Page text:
Editorials

Monopoly not an answer to carriage-tour problems

The notion that only by creating a monopoly can the city of Beaufort end bickering between its two horse-carriage tour operators is akin to prescribing surgery to treat a hangnail.

Even if the city is legally allowed to award a license to just one company -- and the city attorney advised as far back as 1996 that it is not worth the risk of a lawsuit to find out -- this would be a cure worse than the malady.

Councilman Mike Sutton asked that staff seek a state attorney general's opinion on whether the city could eliminate the competition and award a license to only one company. The council and city staff are understandably fed up with operators who unfortunately require close supervision, but one of the tour owners has already provided a glimpse of monopoly service. He said he'd run fewer tours over shorter hours and call a rainout at a cloud's first approach.

But that means fewer customers would be served, and there would be less incentive for a tour operator to give them what they want, when they want it. Oh, and they might be charged more, too.

None of this would be good for Beaufort's tourism image.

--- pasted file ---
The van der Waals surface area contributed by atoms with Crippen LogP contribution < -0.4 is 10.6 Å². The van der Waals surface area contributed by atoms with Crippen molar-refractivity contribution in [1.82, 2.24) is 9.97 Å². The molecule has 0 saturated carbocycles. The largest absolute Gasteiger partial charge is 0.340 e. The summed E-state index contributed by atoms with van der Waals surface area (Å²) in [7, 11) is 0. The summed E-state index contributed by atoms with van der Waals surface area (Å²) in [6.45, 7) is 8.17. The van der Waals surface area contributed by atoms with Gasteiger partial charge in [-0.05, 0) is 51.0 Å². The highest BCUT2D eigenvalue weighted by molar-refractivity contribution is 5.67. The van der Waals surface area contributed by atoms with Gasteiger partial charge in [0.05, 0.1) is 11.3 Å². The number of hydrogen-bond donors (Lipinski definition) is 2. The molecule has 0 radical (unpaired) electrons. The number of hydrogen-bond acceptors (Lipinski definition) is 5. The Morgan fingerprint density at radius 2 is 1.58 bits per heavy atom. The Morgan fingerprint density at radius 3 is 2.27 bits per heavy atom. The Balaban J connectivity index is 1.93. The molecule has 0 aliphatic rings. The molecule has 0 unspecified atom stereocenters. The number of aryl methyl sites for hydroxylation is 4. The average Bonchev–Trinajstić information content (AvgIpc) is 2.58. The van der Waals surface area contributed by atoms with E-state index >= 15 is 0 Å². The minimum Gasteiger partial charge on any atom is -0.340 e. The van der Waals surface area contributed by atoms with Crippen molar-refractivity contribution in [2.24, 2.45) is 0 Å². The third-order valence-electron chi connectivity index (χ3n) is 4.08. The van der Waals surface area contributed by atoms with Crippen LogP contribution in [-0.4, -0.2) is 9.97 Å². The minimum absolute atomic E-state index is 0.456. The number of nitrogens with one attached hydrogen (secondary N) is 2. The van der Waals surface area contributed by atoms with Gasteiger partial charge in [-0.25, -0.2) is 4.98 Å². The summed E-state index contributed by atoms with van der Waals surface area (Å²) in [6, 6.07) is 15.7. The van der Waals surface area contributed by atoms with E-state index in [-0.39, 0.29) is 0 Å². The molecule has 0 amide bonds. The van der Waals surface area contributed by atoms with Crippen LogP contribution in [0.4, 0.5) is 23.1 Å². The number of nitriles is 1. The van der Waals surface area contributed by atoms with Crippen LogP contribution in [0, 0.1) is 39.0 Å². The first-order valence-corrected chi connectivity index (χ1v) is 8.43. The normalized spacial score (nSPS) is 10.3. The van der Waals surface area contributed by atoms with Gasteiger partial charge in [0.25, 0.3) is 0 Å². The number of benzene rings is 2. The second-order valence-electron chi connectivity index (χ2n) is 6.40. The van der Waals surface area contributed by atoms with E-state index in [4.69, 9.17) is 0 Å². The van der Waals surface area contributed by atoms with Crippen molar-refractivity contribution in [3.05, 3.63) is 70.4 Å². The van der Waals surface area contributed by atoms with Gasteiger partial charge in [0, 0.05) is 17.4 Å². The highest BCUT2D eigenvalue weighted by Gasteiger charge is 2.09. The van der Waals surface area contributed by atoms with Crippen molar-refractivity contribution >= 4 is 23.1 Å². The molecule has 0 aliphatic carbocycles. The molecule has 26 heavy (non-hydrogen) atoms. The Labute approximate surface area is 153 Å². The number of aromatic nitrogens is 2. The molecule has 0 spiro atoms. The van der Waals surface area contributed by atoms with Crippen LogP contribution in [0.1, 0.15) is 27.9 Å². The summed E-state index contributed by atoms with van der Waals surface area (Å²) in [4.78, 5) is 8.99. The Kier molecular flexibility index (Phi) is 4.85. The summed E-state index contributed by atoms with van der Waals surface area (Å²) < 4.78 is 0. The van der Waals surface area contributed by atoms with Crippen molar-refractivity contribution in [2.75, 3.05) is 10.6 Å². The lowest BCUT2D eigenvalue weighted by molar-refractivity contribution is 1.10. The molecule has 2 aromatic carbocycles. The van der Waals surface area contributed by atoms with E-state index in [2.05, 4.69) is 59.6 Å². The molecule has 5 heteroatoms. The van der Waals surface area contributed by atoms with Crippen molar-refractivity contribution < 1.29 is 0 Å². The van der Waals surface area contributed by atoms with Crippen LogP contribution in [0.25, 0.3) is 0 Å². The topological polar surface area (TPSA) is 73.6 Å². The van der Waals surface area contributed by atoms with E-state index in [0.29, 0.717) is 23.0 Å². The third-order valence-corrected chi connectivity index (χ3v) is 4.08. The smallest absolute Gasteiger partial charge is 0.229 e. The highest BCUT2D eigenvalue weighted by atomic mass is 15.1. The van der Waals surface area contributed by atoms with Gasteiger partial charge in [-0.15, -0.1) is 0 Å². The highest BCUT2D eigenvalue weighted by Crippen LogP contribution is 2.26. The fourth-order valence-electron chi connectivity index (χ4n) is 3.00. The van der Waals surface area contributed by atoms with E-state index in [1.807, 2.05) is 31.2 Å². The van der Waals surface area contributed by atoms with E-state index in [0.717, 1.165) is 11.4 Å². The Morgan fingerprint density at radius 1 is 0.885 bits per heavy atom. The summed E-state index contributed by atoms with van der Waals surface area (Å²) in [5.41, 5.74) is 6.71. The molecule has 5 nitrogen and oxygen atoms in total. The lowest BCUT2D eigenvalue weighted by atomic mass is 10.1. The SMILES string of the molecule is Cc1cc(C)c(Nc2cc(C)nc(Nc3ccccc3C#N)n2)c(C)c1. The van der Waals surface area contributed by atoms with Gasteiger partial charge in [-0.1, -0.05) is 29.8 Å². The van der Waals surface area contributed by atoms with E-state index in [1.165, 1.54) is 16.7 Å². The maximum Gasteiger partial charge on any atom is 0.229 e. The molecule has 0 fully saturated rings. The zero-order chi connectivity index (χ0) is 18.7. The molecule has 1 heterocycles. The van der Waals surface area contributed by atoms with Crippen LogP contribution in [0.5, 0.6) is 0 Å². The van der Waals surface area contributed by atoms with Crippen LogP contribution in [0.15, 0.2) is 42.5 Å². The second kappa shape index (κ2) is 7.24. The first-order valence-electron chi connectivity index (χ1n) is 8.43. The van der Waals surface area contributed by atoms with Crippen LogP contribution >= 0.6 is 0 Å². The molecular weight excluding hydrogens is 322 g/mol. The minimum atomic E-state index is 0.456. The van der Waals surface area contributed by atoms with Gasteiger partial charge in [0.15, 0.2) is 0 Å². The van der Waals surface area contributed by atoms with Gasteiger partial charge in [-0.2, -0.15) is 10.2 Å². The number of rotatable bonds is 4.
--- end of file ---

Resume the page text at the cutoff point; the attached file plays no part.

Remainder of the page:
Of course, it isn't good for Beaufort's image to have two operators fussing over horse-waste cleanup and ticket-sales protocol, either. But these are problems that can be addressed by putting teeth in franchise agreements -- up to and including revocation of the franchise privilege through the duration of the bid cycle -- and assigning someone to clamp down on operators when necessary.

This would entail time and effort, and that might not seem desirable to the City Council or to city staff. But absent carriage-tour operators behaving responsibly, greater city vigilance will be required to solve this problem no matter what course is followed.

In fact, the monopoly approach would merely introduce another set of problems for the city to guard against, including price gouging and shoddy service. Even the transition to a monopoly would be thorny: Presumably, the existing companies would vie for the work, and the franchise would go to the highest bidder, not necessarily the company that has been more cooperative, conscientious or customer-friendly.

Market competition is imperfect, as the current problems illustrate. However, it does a far better job of keeping folks honest and customer-oriented than a monopoly supervised by a government as easily fatigued as Beaufort's seems to be.

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